Cement and Concrete: Their Role and Impact in Embodied Carbon Emissions
At Firstgreen Consulting, we delve into the challenges and opportunities that various construction materials present in the context of embodied carbon emissions. In this segment, we discuss Cement and Concrete, two of the most widely used materials in the construction industry, and their significant influence on the carbon footprint of buildings.
Understanding Cement and Concrete
Despite common interchangeability in casual language, cement and concrete are unique materials, each with its distinct role in construction and embodied carbon footprint. To construct a building, professionals purchase concrete, which includes cement.
Cement, particularly ordinary Portland cement, acts as a binder with water to adhere particles of sand and rock, known as aggregate, forming concrete. The cement industry alone contributes a colossal 68.3 million metric tons of CO2e per year, placing it among the largest contributors to US-borne emissions.
Cement: The Carbon-Intensive Component
The embodied carbon in concrete largely stems from the production of cement. Approximately 60% of CO2 emissions from cement production originate from chemical reactions during clinker production, an intermediary component of cement. Given the nature of these chemical reactions, these emissions cannot be eliminated through improved energy efficiency or fuel-switching.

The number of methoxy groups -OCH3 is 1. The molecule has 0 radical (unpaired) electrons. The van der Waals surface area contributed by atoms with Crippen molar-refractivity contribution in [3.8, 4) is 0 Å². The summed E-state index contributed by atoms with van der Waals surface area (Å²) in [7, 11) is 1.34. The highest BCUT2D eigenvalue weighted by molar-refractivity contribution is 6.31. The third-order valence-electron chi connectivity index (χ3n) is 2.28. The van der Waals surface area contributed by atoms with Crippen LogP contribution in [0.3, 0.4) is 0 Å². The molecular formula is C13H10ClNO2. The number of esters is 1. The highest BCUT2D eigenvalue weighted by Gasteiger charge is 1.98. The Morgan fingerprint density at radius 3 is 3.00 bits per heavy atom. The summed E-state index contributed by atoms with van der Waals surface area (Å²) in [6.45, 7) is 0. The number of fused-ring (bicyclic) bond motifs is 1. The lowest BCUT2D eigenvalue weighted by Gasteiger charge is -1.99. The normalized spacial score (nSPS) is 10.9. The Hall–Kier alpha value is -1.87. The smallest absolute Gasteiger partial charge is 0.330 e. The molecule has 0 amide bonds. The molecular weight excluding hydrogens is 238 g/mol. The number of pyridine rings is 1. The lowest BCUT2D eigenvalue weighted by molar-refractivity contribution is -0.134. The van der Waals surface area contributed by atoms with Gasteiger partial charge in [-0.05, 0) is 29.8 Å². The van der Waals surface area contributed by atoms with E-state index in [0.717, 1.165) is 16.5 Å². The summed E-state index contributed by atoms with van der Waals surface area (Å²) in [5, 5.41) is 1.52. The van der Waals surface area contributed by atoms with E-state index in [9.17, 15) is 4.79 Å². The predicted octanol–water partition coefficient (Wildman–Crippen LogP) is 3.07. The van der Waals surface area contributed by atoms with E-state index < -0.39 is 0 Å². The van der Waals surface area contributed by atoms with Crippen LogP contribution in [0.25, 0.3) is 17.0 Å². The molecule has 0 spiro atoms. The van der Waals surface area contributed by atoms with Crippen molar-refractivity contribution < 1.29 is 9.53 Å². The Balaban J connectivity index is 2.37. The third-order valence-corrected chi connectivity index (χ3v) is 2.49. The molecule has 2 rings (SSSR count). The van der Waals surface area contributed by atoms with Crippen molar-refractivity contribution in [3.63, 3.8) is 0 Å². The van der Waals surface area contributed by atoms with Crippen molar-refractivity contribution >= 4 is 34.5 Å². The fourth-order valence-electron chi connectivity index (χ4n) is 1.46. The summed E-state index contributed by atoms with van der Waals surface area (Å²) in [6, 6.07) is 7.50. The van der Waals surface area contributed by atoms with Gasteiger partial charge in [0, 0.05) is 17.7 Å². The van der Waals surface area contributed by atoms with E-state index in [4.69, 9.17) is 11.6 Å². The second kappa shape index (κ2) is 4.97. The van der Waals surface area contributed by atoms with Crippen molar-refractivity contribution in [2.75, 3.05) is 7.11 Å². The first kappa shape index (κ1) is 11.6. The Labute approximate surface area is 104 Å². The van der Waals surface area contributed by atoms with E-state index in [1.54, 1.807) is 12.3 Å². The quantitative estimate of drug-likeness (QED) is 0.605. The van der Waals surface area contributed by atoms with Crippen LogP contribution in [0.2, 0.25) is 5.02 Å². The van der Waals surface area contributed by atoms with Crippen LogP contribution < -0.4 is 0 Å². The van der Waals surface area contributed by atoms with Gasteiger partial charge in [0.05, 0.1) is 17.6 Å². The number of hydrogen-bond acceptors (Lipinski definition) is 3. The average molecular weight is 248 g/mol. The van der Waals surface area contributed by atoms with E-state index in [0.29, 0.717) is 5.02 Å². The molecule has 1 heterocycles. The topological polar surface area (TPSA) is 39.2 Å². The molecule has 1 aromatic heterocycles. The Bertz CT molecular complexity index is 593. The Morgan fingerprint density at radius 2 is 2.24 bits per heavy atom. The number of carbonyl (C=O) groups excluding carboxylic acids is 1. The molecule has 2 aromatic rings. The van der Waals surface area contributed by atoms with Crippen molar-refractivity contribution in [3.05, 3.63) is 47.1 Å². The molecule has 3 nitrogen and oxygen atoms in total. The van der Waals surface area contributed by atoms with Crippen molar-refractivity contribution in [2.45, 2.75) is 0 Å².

One possible way to reduce cement’s embodied carbon is by substituting a portion of the cement with supplementary cementitious materials (SCMs) such as fly ash and slag or using a clinker-free alternative to Portland cement.
However, the availability of high-quality SCMs is dwindling, while demand rises due to their effectiveness in reducing embodied carbon. For instance, the supply of fly ash, a by-product of coal power generation, is decreasing as coal usage for power generation diminishes.
Strategies to Reduce Embodied Carbon in Cement and Concrete
The reduction of embodied carbon in cement and concrete necessitates innovative and effective strategies. Here are a few noteworthy methods:
- Use of High-Quality Aggregate: High-quality aggregate can reduce the cement quantity needed to produce concrete due to its superior adhesion properties. In some cases, the improved strength outweighs the carbon emissions linked to transportation, even when imported.
- Electrification of Cement Production: Approximately 40% of cement production emissions come from burning fossil fuels to heat the kilns required for clinker production. Electrification of the cement production process and the use of alternative fuels such as biomass and renewable energy could significantly reduce these emissions.
- Carbon Capture Techniques: Researchers are exploring the potential of carbon capture techniques that could store carbon emissions from cement kilns. While these technologies are not yet market-ready, they represent a promising solution.
- Emerging Technologies: A wave of researchers are focusing on emerging technologies that could substantially reduce emissions during cement production, aiming to produce zero-embodied-carbon cement, or even net carbon-negative products.
While the challenges in reducing the embodied carbon of cement and concrete are substantial, the commitment to finding solutions is even stronger. As we progress, we remain hopeful about the emergence of groundbreaking technologies and strategies that will significantly mitigate these emissions and steer us toward a sustainable future.